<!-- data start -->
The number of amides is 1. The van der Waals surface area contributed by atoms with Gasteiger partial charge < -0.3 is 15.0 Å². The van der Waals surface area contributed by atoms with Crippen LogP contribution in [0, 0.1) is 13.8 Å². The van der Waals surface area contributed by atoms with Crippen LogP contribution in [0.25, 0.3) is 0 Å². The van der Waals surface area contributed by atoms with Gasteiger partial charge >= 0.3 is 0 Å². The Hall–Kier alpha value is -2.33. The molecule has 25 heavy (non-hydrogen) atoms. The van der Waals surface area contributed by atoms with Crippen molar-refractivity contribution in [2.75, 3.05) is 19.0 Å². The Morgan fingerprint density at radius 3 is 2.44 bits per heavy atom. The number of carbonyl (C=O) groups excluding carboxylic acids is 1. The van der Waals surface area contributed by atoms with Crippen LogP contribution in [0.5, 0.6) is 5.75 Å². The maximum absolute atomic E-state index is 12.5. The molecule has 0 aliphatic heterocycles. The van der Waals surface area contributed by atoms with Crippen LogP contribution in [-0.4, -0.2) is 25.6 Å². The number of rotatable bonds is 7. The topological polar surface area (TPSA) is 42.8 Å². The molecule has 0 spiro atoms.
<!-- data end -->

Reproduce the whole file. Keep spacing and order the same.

The number of amides is 1. The van der Waals surface area contributed by atoms with Gasteiger partial charge < -0.3 is 15.0 Å². The van der Waals surface area contributed by atoms with Crippen LogP contribution in [0, 0.1) is 13.8 Å². The van der Waals surface area contributed by atoms with Crippen LogP contribution in [0.25, 0.3) is 0 Å². The van der Waals surface area contributed by atoms with Gasteiger partial charge >= 0.3 is 0 Å². The Hall–Kier alpha value is -2.33. The molecule has 25 heavy (non-hydrogen) atoms. The van der Waals surface area contributed by atoms with Crippen molar-refractivity contribution in [2.75, 3.05) is 19.0 Å². The Morgan fingerprint density at radius 3 is 2.44 bits per heavy atom. The number of carbonyl (C=O) groups excluding carboxylic acids is 1. The van der Waals surface area contributed by atoms with Crippen LogP contribution in [0.5, 0.6) is 5.75 Å². The maximum absolute atomic E-state index is 12.5. The molecule has 0 aliphatic heterocycles. The van der Waals surface area contributed by atoms with Crippen LogP contribution in [-0.4, -0.2) is 25.6 Å². The number of rotatable bonds is 7. The topological polar surface area (TPSA) is 42.8 Å². The molecule has 0 spiro atoms.